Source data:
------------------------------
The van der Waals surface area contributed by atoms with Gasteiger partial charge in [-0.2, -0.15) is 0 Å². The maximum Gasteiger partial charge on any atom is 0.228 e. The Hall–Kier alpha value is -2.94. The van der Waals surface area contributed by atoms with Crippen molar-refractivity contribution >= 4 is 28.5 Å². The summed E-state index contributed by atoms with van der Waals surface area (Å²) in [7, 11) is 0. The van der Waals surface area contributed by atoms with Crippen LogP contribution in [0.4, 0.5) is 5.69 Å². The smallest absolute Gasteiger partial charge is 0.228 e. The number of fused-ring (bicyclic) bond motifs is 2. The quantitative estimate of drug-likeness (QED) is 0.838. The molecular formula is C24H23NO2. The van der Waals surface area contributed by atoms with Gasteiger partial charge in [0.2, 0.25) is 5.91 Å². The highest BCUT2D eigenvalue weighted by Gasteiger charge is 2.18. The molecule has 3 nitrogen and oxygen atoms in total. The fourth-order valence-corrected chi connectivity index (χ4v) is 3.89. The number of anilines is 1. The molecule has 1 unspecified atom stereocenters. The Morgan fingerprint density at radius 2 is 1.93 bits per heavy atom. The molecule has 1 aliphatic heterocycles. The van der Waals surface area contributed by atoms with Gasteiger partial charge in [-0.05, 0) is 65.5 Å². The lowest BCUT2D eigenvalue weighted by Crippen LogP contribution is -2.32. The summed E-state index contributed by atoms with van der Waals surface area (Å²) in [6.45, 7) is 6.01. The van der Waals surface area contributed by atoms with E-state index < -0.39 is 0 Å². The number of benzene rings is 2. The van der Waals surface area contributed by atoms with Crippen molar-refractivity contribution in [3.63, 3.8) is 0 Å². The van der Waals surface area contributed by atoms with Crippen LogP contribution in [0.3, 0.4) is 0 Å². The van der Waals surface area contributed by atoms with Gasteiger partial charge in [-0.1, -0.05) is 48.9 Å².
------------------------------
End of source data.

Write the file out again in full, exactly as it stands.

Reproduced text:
The van der Waals surface area contributed by atoms with Gasteiger partial charge in [-0.2, -0.15) is 0 Å². The maximum Gasteiger partial charge on any atom is 0.228 e. The Hall–Kier alpha value is -2.94. The van der Waals surface area contributed by atoms with Crippen molar-refractivity contribution >= 4 is 28.5 Å². The summed E-state index contributed by atoms with van der Waals surface area (Å²) in [7, 11) is 0. The van der Waals surface area contributed by atoms with Crippen LogP contribution in [0.4, 0.5) is 5.69 Å². The smallest absolute Gasteiger partial charge is 0.228 e. The number of fused-ring (bicyclic) bond motifs is 2. The quantitative estimate of drug-likeness (QED) is 0.838. The molecular formula is C24H23NO2. The van der Waals surface area contributed by atoms with Gasteiger partial charge in [0.2, 0.25) is 5.91 Å². The highest BCUT2D eigenvalue weighted by Gasteiger charge is 2.18. The molecule has 3 nitrogen and oxygen atoms in total. The fourth-order valence-corrected chi connectivity index (χ4v) is 3.89. The number of anilines is 1. The molecule has 1 unspecified atom stereocenters. The Morgan fingerprint density at radius 2 is 1.93 bits per heavy atom. The molecule has 1 aliphatic heterocycles. The van der Waals surface area contributed by atoms with Gasteiger partial charge in [-0.05, 0) is 65.5 Å². The lowest BCUT2D eigenvalue weighted by Crippen LogP contribution is -2.32. The summed E-state index contributed by atoms with van der Waals surface area (Å²) in [6.45, 7) is 6.01. The van der Waals surface area contributed by atoms with E-state index < -0.39 is 0 Å². The number of benzene rings is 2. The van der Waals surface area contributed by atoms with Crippen molar-refractivity contribution in [3.63, 3.8) is 0 Å². The van der Waals surface area contributed by atoms with Crippen LogP contribution in [0.3, 0.4) is 0 Å². The van der Waals surface area contributed by atoms with Gasteiger partial charge in [-0.1, -0.05) is 48.9 Å².